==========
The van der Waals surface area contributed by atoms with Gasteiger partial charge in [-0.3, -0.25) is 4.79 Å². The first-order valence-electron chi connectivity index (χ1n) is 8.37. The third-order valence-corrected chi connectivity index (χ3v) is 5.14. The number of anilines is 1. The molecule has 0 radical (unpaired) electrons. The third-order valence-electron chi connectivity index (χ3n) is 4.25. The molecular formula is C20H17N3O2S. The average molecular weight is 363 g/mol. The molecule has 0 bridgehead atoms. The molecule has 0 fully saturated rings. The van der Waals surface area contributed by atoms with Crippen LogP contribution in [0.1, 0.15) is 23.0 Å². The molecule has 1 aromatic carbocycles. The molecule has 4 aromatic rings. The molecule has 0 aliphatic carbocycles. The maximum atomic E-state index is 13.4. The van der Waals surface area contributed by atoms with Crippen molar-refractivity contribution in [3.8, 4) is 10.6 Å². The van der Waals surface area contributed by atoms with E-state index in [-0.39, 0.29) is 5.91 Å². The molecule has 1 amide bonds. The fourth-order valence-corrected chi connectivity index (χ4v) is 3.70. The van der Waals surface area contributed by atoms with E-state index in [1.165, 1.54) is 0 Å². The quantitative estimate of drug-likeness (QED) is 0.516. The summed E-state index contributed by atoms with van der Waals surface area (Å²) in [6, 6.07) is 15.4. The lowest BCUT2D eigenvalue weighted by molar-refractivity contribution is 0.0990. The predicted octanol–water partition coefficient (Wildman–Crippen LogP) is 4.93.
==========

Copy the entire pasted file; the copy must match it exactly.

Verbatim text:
The van der Waals surface area contributed by atoms with Gasteiger partial charge in [-0.3, -0.25) is 4.79 Å². The first-order valence-electron chi connectivity index (χ1n) is 8.37. The third-order valence-corrected chi connectivity index (χ3v) is 5.14. The number of anilines is 1. The molecule has 0 radical (unpaired) electrons. The third-order valence-electron chi connectivity index (χ3n) is 4.25. The molecular formula is C20H17N3O2S. The average molecular weight is 363 g/mol. The molecule has 0 bridgehead atoms. The molecule has 0 fully saturated rings. The van der Waals surface area contributed by atoms with Crippen LogP contribution in [0.1, 0.15) is 23.0 Å². The molecule has 1 aromatic carbocycles. The molecule has 4 aromatic rings. The molecule has 0 aliphatic carbocycles. The maximum atomic E-state index is 13.4. The van der Waals surface area contributed by atoms with Crippen molar-refractivity contribution in [3.8, 4) is 10.6 Å². The van der Waals surface area contributed by atoms with E-state index in [-0.39, 0.29) is 5.91 Å². The molecule has 1 amide bonds. The fourth-order valence-corrected chi connectivity index (χ4v) is 3.70. The van der Waals surface area contributed by atoms with E-state index in [1.165, 1.54) is 0 Å². The quantitative estimate of drug-likeness (QED) is 0.516. The summed E-state index contributed by atoms with van der Waals surface area (Å²) in [6, 6.07) is 15.4. The lowest BCUT2D eigenvalue weighted by molar-refractivity contribution is 0.0990. The predicted octanol–water partition coefficient (Wildman–Crippen LogP) is 4.93.